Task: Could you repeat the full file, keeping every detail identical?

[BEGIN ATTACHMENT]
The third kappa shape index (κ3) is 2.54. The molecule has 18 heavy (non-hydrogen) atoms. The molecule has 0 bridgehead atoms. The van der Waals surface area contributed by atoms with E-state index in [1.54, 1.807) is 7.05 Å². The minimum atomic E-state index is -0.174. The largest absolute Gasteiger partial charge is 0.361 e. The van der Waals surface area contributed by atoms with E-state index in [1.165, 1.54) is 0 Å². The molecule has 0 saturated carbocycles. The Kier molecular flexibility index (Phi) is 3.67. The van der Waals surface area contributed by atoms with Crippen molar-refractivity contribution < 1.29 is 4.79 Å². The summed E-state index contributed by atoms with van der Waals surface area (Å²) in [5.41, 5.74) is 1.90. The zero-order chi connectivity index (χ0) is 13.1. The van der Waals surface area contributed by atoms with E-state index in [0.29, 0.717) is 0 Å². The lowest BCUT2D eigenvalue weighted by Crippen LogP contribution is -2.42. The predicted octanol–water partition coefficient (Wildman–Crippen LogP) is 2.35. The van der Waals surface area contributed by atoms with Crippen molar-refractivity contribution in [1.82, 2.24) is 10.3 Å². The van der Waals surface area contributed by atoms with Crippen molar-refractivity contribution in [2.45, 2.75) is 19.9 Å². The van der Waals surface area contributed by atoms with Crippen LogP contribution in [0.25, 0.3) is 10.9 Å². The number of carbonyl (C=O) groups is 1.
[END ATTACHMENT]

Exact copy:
The third kappa shape index (κ3) is 2.54. The molecule has 18 heavy (non-hydrogen) atoms. The molecule has 0 bridgehead atoms. The van der Waals surface area contributed by atoms with E-state index in [1.54, 1.807) is 7.05 Å². The minimum atomic E-state index is -0.174. The largest absolute Gasteiger partial charge is 0.361 e. The van der Waals surface area contributed by atoms with E-state index in [1.165, 1.54) is 0 Å². The molecule has 0 saturated carbocycles. The Kier molecular flexibility index (Phi) is 3.67. The van der Waals surface area contributed by atoms with Crippen molar-refractivity contribution < 1.29 is 4.79 Å². The summed E-state index contributed by atoms with van der Waals surface area (Å²) in [5.41, 5.74) is 1.90. The zero-order chi connectivity index (χ0) is 13.1. The van der Waals surface area contributed by atoms with E-state index in [0.29, 0.717) is 0 Å². The lowest BCUT2D eigenvalue weighted by Crippen LogP contribution is -2.42. The predicted octanol–water partition coefficient (Wildman–Crippen LogP) is 2.35. The van der Waals surface area contributed by atoms with Crippen molar-refractivity contribution in [1.82, 2.24) is 10.3 Å². The van der Waals surface area contributed by atoms with Crippen molar-refractivity contribution in [2.45, 2.75) is 19.9 Å². The van der Waals surface area contributed by atoms with Crippen LogP contribution in [0.25, 0.3) is 10.9 Å². The number of carbonyl (C=O) groups is 1.